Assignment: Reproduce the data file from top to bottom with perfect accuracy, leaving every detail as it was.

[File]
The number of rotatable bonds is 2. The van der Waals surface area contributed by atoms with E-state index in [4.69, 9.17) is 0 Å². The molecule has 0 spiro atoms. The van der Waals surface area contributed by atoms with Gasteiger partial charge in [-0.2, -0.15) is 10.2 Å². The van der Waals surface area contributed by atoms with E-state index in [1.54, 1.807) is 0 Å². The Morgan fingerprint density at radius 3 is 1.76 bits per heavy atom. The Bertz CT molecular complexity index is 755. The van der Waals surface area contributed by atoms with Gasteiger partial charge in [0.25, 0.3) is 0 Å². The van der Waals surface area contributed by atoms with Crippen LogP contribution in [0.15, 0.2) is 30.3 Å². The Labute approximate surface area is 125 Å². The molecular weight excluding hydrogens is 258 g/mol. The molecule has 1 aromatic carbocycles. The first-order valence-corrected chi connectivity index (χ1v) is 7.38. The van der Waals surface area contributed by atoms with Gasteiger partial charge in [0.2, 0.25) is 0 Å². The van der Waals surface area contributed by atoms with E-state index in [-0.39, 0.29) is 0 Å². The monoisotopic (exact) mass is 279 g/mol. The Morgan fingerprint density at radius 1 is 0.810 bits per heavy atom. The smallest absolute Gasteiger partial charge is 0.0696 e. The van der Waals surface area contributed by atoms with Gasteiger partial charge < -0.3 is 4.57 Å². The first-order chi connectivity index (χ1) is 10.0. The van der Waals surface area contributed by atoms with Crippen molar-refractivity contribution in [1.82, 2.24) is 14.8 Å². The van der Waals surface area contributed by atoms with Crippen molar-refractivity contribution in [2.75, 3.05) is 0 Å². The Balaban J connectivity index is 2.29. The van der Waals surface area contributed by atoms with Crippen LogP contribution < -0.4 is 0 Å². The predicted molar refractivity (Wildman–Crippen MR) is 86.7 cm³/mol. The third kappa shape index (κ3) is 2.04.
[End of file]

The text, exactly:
The number of rotatable bonds is 2. The van der Waals surface area contributed by atoms with E-state index in [4.69, 9.17) is 0 Å². The molecule has 0 spiro atoms. The van der Waals surface area contributed by atoms with Gasteiger partial charge in [-0.2, -0.15) is 10.2 Å². The van der Waals surface area contributed by atoms with E-state index in [1.54, 1.807) is 0 Å². The Morgan fingerprint density at radius 3 is 1.76 bits per heavy atom. The Bertz CT molecular complexity index is 755. The van der Waals surface area contributed by atoms with Gasteiger partial charge in [0.25, 0.3) is 0 Å². The van der Waals surface area contributed by atoms with Crippen LogP contribution in [0.15, 0.2) is 30.3 Å². The Labute approximate surface area is 125 Å². The molecular weight excluding hydrogens is 258 g/mol. The molecule has 1 aromatic carbocycles. The first-order valence-corrected chi connectivity index (χ1v) is 7.38. The van der Waals surface area contributed by atoms with Gasteiger partial charge in [0.2, 0.25) is 0 Å². The van der Waals surface area contributed by atoms with E-state index in [-0.39, 0.29) is 0 Å². The monoisotopic (exact) mass is 279 g/mol. The Morgan fingerprint density at radius 1 is 0.810 bits per heavy atom. The smallest absolute Gasteiger partial charge is 0.0696 e. The van der Waals surface area contributed by atoms with Gasteiger partial charge < -0.3 is 4.57 Å². The first-order chi connectivity index (χ1) is 10.0. The van der Waals surface area contributed by atoms with Crippen molar-refractivity contribution in [1.82, 2.24) is 14.8 Å². The van der Waals surface area contributed by atoms with Crippen molar-refractivity contribution in [2.75, 3.05) is 0 Å². The Balaban J connectivity index is 2.29. The van der Waals surface area contributed by atoms with Crippen LogP contribution < -0.4 is 0 Å². The predicted molar refractivity (Wildman–Crippen MR) is 86.7 cm³/mol. The third kappa shape index (κ3) is 2.04.